The ultimate purpose of setting expires headers is to avoid unnecessary HTTP requests, but how do you know when a request is and isn’t necessary or appropriate? Here are some things to think about before implementing expires headers:
Which resources on the site do you expect to update frequently? The obvious disadvantage to implementing expires headers is the fact that if a resource is set to expire too far into the future and you want to make updates to the site (whether planned or not), your visitors will not see the changes until the header expires in their browser. It is important to think about how far into the future you expect the resources to remain the same to determine the most appropriate expiration date. This seems obvious but it is important to evaluate even the smallest resources of a site before setting any expires headers. That being said, I highly recommend not using the ExpiresDefault header that sets a default time span for all resources. In most cases, you will not want to set a general expiry date for everything.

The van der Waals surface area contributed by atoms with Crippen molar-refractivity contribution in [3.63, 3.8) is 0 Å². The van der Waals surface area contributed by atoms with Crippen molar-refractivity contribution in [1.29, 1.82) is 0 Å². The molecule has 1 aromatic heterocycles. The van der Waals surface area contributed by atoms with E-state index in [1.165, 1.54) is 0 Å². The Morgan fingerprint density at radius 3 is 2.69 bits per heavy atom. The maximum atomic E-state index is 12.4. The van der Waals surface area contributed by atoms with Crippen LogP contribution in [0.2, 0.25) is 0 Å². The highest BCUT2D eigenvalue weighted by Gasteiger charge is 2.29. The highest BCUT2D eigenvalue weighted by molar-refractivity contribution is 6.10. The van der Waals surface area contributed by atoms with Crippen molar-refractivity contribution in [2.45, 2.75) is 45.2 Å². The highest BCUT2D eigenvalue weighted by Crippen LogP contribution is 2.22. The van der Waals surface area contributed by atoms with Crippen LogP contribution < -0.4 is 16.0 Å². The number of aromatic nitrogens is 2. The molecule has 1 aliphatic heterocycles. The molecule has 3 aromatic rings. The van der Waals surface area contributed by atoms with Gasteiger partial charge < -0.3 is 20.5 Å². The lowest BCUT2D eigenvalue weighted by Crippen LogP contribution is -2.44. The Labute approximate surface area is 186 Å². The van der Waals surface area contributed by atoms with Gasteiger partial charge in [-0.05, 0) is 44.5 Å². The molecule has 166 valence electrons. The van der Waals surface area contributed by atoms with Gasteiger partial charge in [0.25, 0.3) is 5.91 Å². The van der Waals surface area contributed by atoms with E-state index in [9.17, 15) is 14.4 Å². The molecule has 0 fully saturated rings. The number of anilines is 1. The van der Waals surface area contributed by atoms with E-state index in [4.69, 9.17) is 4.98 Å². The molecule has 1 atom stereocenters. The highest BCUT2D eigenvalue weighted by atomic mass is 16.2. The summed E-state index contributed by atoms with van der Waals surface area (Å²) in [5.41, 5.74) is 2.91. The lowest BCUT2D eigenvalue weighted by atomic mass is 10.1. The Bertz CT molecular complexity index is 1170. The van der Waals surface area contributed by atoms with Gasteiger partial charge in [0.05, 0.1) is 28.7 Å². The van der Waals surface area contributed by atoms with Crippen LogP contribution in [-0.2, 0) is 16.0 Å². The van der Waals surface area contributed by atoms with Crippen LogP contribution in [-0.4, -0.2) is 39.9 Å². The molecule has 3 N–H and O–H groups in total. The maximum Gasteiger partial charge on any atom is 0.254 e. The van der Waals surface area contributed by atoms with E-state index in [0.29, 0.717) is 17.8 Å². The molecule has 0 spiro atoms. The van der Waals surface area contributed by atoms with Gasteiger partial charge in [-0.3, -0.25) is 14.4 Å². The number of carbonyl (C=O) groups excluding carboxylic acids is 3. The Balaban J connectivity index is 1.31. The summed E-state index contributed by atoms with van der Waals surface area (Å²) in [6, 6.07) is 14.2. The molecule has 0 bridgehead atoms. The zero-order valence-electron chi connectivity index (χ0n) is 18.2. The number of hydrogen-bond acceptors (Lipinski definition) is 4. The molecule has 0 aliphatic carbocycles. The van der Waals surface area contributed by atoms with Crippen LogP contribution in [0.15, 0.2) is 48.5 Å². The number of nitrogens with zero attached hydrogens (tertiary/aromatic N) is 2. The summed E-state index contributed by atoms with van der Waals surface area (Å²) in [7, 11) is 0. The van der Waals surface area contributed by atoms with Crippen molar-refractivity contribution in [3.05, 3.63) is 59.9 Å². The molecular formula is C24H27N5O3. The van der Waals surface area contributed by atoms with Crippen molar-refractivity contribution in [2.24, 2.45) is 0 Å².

Is the site an ecommerce site? If so, you need to consider the effects of setting expires headers that may cause issues with the shopping cart. Ecommerce sites can run into major issues if expires headers are not set appropriately. For example, if a returning visitor tries to add products to their shopping cart but the resources are cached (such as html, css, any product image files, etc.), the cart will show products that were added in the past and not the recently added products. Of course, simply refreshing your cache with CTRL+F5 will fix the problem, but how many visitors are going to know that? They are going to become frustrated and end up leaving without buying anything.